Wet Tropics gets its climate change report card

A new report identifies climate change as the most significant threat to the rainforests of the Wet Tropics of Queensland World Heritage Area (the Area) and that it is already impacting parts of the region.

The State of the Wet Tropics Report 2019-2020, released by the Wet Tropics Management Authority, outlines the latest research about what is happening now, what will occur in the future and also what is needed to address it.

Environment Minister Meaghan Scanlon said the Queensland government welcomed the report.

“Our rainforests are famous the world over and we need to protect them not just for future generations but for the health of our economy. Following the COVID-19 pandemic, this is more important than ever,” Minister Scanlon said.

“As the report tells us, climate change is the most significant threat to our rainforests and as a government, we are taking strong action to combat it including setting ambitious renewable energy and emissions targets.

“We will take the time to consider the report fully and take a close look at the research that tells us what is already happening, what will happen and also what is needed to address it.”

The Authority’s Chair, Leslie Shirreffs PSM said: “We are all well aware of how climate change is impacting places like the Great Barrier Reef with coral bleaching, but it is important to know there is an impact of similar magnitude occurring in our rainforests.”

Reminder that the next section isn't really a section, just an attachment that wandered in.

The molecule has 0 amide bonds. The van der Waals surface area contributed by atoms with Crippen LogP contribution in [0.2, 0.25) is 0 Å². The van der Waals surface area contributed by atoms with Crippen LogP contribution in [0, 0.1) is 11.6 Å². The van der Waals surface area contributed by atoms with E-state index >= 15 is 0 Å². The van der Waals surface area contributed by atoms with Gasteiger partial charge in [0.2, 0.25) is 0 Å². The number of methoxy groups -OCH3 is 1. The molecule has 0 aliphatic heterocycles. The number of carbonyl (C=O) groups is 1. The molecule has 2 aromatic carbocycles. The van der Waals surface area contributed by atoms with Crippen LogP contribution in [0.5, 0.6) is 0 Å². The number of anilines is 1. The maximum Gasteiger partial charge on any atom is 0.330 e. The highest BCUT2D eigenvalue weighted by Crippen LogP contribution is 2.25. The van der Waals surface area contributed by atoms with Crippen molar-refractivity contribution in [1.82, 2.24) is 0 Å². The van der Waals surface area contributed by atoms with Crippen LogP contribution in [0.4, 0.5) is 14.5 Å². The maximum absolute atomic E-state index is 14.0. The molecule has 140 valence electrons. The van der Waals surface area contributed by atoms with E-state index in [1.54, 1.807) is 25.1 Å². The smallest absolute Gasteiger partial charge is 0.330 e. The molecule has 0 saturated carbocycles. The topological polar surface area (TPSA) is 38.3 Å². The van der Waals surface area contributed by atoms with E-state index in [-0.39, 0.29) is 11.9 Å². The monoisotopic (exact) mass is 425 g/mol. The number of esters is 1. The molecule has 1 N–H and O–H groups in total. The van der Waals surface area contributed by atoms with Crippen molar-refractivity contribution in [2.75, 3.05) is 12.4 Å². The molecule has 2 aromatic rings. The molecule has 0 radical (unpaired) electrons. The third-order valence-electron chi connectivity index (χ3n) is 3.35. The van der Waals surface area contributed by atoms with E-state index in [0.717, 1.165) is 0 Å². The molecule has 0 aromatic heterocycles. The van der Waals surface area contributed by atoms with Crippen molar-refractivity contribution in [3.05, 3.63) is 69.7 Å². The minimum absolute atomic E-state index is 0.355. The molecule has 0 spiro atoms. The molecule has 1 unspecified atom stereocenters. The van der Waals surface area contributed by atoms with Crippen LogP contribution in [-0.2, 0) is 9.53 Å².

“While significant global action to address climate change is critical, at the regional level emphasis must be on adapting to anticipated climate change, such as higher temperatures, the increased prevalence and intensity of extreme weather events, sea level rises and longer, more intense fire seasons.”

Ms Shirreffs said the Authority’s report is important to not only document the changes in the environment but also to provide a roadmap to how we can build resilience into the region.

This Report builds on the Authority’s Accept, Act, Adapt: Climate Adaptation Plan for the Wet Tropics 2020–2030 launched in November 2019, and its Creating our Climate Future Forum in March 2020.